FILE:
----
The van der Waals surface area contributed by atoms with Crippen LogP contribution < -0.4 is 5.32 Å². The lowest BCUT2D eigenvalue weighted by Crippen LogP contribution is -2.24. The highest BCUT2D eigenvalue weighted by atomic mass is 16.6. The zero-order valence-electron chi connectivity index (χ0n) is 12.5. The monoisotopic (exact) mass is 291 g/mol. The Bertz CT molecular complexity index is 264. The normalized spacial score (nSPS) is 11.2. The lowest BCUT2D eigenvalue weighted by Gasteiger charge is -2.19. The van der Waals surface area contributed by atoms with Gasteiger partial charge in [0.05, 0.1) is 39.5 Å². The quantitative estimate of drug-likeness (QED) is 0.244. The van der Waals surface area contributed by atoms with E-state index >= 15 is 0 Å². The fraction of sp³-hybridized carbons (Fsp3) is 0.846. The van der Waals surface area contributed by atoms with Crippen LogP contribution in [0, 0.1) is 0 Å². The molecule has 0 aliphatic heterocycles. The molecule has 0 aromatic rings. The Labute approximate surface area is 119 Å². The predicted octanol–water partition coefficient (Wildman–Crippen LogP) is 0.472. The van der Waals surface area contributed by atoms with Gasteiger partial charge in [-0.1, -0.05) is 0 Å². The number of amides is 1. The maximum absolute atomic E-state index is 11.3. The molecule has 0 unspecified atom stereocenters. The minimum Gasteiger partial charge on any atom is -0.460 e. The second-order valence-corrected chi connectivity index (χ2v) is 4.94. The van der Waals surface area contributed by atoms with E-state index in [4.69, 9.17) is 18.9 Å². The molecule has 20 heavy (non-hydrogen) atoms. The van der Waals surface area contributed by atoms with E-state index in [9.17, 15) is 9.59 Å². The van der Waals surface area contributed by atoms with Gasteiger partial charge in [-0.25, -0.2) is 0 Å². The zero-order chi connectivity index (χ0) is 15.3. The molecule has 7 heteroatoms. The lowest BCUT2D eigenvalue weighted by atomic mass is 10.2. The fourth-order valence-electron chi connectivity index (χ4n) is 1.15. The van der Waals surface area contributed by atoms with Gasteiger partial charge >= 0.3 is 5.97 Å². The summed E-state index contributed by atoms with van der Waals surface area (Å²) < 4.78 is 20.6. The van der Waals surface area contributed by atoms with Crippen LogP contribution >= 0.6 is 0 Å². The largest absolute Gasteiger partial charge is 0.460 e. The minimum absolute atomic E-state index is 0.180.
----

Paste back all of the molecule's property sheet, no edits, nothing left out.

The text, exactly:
The van der Waals surface area contributed by atoms with Crippen LogP contribution < -0.4 is 5.32 Å². The lowest BCUT2D eigenvalue weighted by Crippen LogP contribution is -2.24. The highest BCUT2D eigenvalue weighted by atomic mass is 16.6. The zero-order valence-electron chi connectivity index (χ0n) is 12.5. The monoisotopic (exact) mass is 291 g/mol. The Bertz CT molecular complexity index is 264. The normalized spacial score (nSPS) is 11.2. The lowest BCUT2D eigenvalue weighted by Gasteiger charge is -2.19. The van der Waals surface area contributed by atoms with Gasteiger partial charge in [0.05, 0.1) is 39.5 Å². The quantitative estimate of drug-likeness (QED) is 0.244. The van der Waals surface area contributed by atoms with E-state index >= 15 is 0 Å². The fraction of sp³-hybridized carbons (Fsp3) is 0.846. The van der Waals surface area contributed by atoms with Crippen LogP contribution in [0, 0.1) is 0 Å². The molecule has 0 aliphatic heterocycles. The molecule has 0 aromatic rings. The Labute approximate surface area is 119 Å². The predicted octanol–water partition coefficient (Wildman–Crippen LogP) is 0.472. The van der Waals surface area contributed by atoms with Gasteiger partial charge in [-0.1, -0.05) is 0 Å². The number of amides is 1. The maximum absolute atomic E-state index is 11.3. The molecule has 0 unspecified atom stereocenters. The minimum Gasteiger partial charge on any atom is -0.460 e. The second-order valence-corrected chi connectivity index (χ2v) is 4.94. The van der Waals surface area contributed by atoms with E-state index in [4.69, 9.17) is 18.9 Å². The molecule has 20 heavy (non-hydrogen) atoms. The van der Waals surface area contributed by atoms with E-state index in [9.17, 15) is 9.59 Å². The van der Waals surface area contributed by atoms with Gasteiger partial charge in [-0.25, -0.2) is 0 Å². The zero-order chi connectivity index (χ0) is 15.3. The molecule has 7 heteroatoms. The lowest BCUT2D eigenvalue weighted by atomic mass is 10.2. The fourth-order valence-electron chi connectivity index (χ4n) is 1.15. The van der Waals surface area contributed by atoms with Gasteiger partial charge >= 0.3 is 5.97 Å². The summed E-state index contributed by atoms with van der Waals surface area (Å²) < 4.78 is 20.6. The van der Waals surface area contributed by atoms with Crippen LogP contribution >= 0.6 is 0 Å². The largest absolute Gasteiger partial charge is 0.460 e. The minimum absolute atomic E-state index is 0.180.